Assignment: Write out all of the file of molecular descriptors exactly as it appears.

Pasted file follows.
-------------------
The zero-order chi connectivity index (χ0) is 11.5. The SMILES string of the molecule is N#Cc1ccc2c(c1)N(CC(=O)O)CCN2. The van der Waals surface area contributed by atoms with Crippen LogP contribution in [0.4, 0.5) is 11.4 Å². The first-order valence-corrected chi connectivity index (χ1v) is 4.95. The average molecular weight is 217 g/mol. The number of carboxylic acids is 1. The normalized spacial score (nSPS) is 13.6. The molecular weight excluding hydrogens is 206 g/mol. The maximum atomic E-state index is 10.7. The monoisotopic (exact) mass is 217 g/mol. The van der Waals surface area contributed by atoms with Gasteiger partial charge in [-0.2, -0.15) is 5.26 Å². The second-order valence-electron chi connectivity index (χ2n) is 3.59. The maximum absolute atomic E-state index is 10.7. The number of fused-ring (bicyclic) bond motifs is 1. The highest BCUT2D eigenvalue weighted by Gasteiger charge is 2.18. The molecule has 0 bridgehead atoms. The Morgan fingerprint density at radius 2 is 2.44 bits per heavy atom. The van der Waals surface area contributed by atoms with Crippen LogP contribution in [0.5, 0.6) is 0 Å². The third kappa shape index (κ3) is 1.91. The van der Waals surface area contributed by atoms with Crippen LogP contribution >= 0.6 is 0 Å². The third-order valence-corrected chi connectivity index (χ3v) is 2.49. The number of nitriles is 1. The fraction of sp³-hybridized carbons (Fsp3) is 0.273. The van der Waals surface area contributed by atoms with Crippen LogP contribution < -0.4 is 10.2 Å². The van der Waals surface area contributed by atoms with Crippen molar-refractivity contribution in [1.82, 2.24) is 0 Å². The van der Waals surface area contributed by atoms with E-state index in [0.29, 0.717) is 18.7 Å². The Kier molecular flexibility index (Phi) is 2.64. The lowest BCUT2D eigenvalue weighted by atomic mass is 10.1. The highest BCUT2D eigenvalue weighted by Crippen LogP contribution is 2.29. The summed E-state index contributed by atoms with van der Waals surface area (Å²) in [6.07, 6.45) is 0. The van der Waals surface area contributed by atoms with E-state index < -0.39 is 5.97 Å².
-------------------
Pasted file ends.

The zero-order chi connectivity index (χ0) is 11.5. The SMILES string of the molecule is N#Cc1ccc2c(c1)N(CC(=O)O)CCN2. The van der Waals surface area contributed by atoms with Crippen LogP contribution in [0.4, 0.5) is 11.4 Å². The first-order valence-corrected chi connectivity index (χ1v) is 4.95. The average molecular weight is 217 g/mol. The number of carboxylic acids is 1. The normalized spacial score (nSPS) is 13.6. The molecular weight excluding hydrogens is 206 g/mol. The maximum atomic E-state index is 10.7. The monoisotopic (exact) mass is 217 g/mol. The van der Waals surface area contributed by atoms with Gasteiger partial charge in [-0.2, -0.15) is 5.26 Å². The second-order valence-electron chi connectivity index (χ2n) is 3.59. The maximum absolute atomic E-state index is 10.7. The number of fused-ring (bicyclic) bond motifs is 1. The highest BCUT2D eigenvalue weighted by Gasteiger charge is 2.18. The molecule has 0 bridgehead atoms. The Morgan fingerprint density at radius 2 is 2.44 bits per heavy atom. The van der Waals surface area contributed by atoms with Crippen LogP contribution in [0.5, 0.6) is 0 Å². The third kappa shape index (κ3) is 1.91. The van der Waals surface area contributed by atoms with Crippen LogP contribution >= 0.6 is 0 Å². The third-order valence-corrected chi connectivity index (χ3v) is 2.49. The number of nitriles is 1. The fraction of sp³-hybridized carbons (Fsp3) is 0.273. The van der Waals surface area contributed by atoms with Crippen LogP contribution < -0.4 is 10.2 Å². The van der Waals surface area contributed by atoms with Crippen molar-refractivity contribution in [1.82, 2.24) is 0 Å². The van der Waals surface area contributed by atoms with E-state index in [0.29, 0.717) is 18.7 Å². The Kier molecular flexibility index (Phi) is 2.64. The lowest BCUT2D eigenvalue weighted by atomic mass is 10.1. The highest BCUT2D eigenvalue weighted by Crippen LogP contribution is 2.29. The summed E-state index contributed by atoms with van der Waals surface area (Å²) in [6.07, 6.45) is 0. The van der Waals surface area contributed by atoms with E-state index < -0.39 is 5.97 Å².